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Steeling Buildings Against Seismic Activity

NSF Award:

NEESR-SG: International Hybrid Simulation of Tomorrow's Braced Frame Systems  (University of Washington)

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Steel structures constitute the majority of engineered building systems in the U.S. Concentrically braced steel frames are a practical and economical structural system for seismic design of buildings, but their performance is more complex and less understood than most other structural systems. In addition, current designs of braced frames are complicated and sometimes difficult to construct.

Few tests are available to evaluate the braced frame system as a whole. However, in a small group research project led by researchers at the University of Washington, a comprehensive series of experiments and nonlinear analyses were performed on more than 40 large-scale braced frame systems. This work will provide the international earthquake engineering community with important technologies for understanding, evaluating and designing braced frames.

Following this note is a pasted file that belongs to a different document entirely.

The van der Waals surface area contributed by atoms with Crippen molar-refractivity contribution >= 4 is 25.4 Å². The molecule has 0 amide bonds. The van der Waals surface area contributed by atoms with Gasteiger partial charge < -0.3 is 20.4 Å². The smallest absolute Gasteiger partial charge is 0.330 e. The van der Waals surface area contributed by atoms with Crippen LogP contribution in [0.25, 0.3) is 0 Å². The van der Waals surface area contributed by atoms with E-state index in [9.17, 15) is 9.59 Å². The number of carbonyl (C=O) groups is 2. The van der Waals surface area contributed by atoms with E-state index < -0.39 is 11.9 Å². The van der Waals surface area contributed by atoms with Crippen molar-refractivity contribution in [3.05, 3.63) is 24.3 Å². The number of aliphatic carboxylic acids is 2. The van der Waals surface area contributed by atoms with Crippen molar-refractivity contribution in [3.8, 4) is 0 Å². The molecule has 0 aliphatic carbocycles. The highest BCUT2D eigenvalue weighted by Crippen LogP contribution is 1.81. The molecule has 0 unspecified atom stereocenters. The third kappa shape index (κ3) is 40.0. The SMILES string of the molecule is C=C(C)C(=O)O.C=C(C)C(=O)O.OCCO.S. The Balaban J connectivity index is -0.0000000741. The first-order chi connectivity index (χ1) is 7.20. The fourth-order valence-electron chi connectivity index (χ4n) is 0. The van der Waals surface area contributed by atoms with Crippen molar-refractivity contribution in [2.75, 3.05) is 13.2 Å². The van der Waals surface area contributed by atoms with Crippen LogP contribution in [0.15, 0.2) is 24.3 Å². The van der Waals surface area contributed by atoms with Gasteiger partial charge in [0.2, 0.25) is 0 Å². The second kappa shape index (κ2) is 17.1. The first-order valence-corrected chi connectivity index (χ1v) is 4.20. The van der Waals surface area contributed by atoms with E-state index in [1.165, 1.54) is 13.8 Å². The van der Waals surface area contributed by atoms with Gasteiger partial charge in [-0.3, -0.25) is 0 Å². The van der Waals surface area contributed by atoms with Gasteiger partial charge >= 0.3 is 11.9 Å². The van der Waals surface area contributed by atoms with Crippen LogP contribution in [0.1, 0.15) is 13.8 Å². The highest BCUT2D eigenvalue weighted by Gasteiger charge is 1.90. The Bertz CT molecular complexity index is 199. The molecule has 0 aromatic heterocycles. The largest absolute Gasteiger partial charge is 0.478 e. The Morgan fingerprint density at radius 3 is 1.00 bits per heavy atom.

Tests were performed at the University of Washington, the University of Minnesota, the University of California, Berkeley, and the National Center for Research in Earthquake Engineering in Taiwan. The frames were designed and built with a wide range of design parameters, and were then tested through an entire range of system performance up to and including ultimate system failure.

The research will make steel buildings more economical and design methods more reliable. Used in combination with other test data, the research will help create a design procedure that makes braced frames easier to construct and safer in earthquakes.

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  • testing a two-story braced frame at the national center for research in earthquake engineering in taiwan
Testing a two-story braced frame at the National Center for Research in Earthquake Engineering in Taiwan.
Charles W. Roeder, University of Washington

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